As a young man, Robert C. Elston didn’t have the means to follow his heart’s desire to buy a farm in England, so he pursued a fellowship in the United States instead. That twist of fate led him to become a leading biostatistician and epidemiologist rather than a terrific farmer.
As a researcher, Elston has served as a principal investigator on more than a dozen National Institutes of Health and National Science Foundation grants with continuous support since 1965. His research and educational service has included a five-year stint as chair of the Department of Epidemiology and Biostatistics.
And this year, Elston, the Amasa B. Ford, MD, Professor of Geriatric Medicine and Distinguished University Professor at Case Western Reserve University School of Medicine, was nominated by his peers for the 2015 Frank and Dorothy Humel Hovorka Prize.
Given to those who have made extraordinary contributions to their academic field and to Case Western Reserve, the award is considered one of the highest forms of recognition a faculty member can receive. Elston will receive the award during commencement ceremonies on Sunday, May 17.
“My goal in working as a researcher and educator is to make sure I am asking and answering the right questions,” said Elston, also a professor of epidemiology and biostatistics, and of genetics. “If your research is not focused on the right question, what’s the point? As a biostatistician-epidemiologist, you cannot contribute to this field unless you know what you are doing, why you are doing it and why what you are doing is important.”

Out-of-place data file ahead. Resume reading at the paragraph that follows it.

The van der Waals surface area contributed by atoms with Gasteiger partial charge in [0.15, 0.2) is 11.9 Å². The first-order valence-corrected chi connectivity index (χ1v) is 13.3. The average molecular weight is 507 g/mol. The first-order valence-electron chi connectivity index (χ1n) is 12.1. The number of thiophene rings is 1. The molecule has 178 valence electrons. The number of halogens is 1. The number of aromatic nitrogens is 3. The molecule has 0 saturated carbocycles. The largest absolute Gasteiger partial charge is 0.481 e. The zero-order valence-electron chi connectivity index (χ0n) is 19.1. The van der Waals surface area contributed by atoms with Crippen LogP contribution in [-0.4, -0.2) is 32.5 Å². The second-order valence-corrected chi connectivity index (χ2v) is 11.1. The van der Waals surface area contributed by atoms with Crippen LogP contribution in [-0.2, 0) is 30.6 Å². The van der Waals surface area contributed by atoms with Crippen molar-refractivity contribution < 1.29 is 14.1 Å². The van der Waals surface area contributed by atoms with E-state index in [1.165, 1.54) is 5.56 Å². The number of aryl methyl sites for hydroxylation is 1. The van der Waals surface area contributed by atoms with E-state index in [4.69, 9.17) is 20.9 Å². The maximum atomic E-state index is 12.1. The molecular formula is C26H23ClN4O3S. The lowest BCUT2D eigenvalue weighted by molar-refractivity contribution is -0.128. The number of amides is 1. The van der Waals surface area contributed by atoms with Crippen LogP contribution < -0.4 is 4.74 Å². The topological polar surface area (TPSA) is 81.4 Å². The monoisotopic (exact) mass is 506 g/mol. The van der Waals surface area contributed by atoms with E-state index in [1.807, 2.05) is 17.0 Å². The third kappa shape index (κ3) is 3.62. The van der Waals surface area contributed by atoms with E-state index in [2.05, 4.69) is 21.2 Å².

Additionally, Elston has served as adviser to more than 50 graduate students and 45 postdoctoral fellows, many of whom have advanced to senior academic positions.
“I impress upon young people not to believe everything they read in the scientific literature,” Elston said. “They must find out for themselves. It has been a wonderful experience for me to explain what often goes undetected.”
Elston has contributed to the statistical genetics field by writing more than 600 articles and eight books, which have been cited by hundreds of fellow scholars. Additionally, he is in high demand as a speaker around the world.
National and international honors have come his way as well. For his statistics work, Elston received the Marvin Zelen Leadership Award for Statistical Science and has been elected Fellow of the American Statistical Association and of the Institute of Mathematical Statistics. For his genetics work, the American Society of Human Genetics presented him the Allan Award for his groundbreaking work on genetic linkage analysis and the Excellence in Human Genetics Education Award.
“I am honored and surprised to receive the Hovorka Prize,” Elston said. “It’s amazing to me that I would be considered in the class of somebody who should get this prize. I have served at Case Western Reserve longer than any other academic institution and have had more fun here than anywhere else.”